Profitability ratios are values used to rank the likelihood that an investment will be a profitable venture for an investor. These ratios are determined using a calculation that compares the capital requested for an investment with the current value of the investment. For stockholders, profitability ratios are estimates of the likelihood that a company will make profits in the future. The profitability ratio is used to predict whether a stockholder can expect to see profits on a stock investment.
Just one method used in a system designed to help investors choose good opportunities, profitability ratios are used to rank potential investments within a profitability index (PI), which is a grading system ranking investments by their anticipated ability to return a profit. The formula used to determine PI can vary, but the calculation is based on an equation in which the present value (PV) of an investment opportunity is divided by the investment required. Usually, investors regard a ratio of less than one to be a poor investment prospect. Finance professionals use profitability ratios within PI lists as a means of predicting future revenue streams as part of a method called discounted cash flow (DCF), a system used to determine whether an investment is a sensible financial idea.
When investors use DCF to determine the potential of an investment, they look at the profitability ratios in the PI, but they also consider other cash flow predictions for the investment to make an overall determination of whether it is an overall beneficial place to invest money. Cash inflow plays a big part in calculating the potential return on an investment. A combination of the operations, sales, cash on hand, and investment returns held and received by a company, cash inflow basically tallies up all of the money that is coming in. Companies and investment organizations use DCF as part of the planning process that determines where they will spend the capital held by the organization.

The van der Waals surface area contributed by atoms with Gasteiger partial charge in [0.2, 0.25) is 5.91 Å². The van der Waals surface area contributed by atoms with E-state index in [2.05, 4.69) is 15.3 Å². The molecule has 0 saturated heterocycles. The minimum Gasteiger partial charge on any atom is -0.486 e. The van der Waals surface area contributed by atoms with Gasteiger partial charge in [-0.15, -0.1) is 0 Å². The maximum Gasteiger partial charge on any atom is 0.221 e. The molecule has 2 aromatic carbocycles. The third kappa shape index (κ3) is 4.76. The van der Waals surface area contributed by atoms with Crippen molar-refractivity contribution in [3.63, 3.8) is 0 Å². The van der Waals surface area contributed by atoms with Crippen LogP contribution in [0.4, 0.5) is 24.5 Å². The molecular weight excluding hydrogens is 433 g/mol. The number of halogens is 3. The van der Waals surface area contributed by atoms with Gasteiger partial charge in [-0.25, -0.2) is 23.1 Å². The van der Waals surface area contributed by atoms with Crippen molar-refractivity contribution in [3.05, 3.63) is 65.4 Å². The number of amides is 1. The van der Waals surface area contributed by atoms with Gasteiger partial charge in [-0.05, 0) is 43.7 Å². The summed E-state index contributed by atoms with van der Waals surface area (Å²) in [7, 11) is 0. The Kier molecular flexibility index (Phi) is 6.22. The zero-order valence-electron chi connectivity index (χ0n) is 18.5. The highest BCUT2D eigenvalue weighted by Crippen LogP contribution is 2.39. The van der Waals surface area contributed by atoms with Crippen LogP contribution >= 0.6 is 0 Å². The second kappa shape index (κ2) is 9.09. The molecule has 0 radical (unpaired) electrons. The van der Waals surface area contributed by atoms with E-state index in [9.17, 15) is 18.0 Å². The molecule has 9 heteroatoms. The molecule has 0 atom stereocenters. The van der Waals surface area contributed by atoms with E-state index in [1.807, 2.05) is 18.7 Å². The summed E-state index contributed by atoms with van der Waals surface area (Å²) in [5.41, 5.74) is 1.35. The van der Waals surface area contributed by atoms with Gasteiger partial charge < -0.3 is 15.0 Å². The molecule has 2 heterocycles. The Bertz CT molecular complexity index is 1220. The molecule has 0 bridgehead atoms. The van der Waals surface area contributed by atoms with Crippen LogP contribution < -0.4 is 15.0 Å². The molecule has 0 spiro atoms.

Present value (PV) is a measurement of the current value of an investment, used to determine the time value of money, or what the money would likely be worth at a different time. When an investment arrangement involves a future payout, the PV estimates what an investment would be worth in the present using the assigned interest rates for the period of the investment. Essentially, the PV tells the investor what they would have to put into an interest-bearing account today to receive the same payout as the proposed investment. If a businessperson seeking capital wants more investment money than an investor could make by putting the money into an interest-bearing investment opportunity, the business opportunity is not projected to be a worthwhile venture.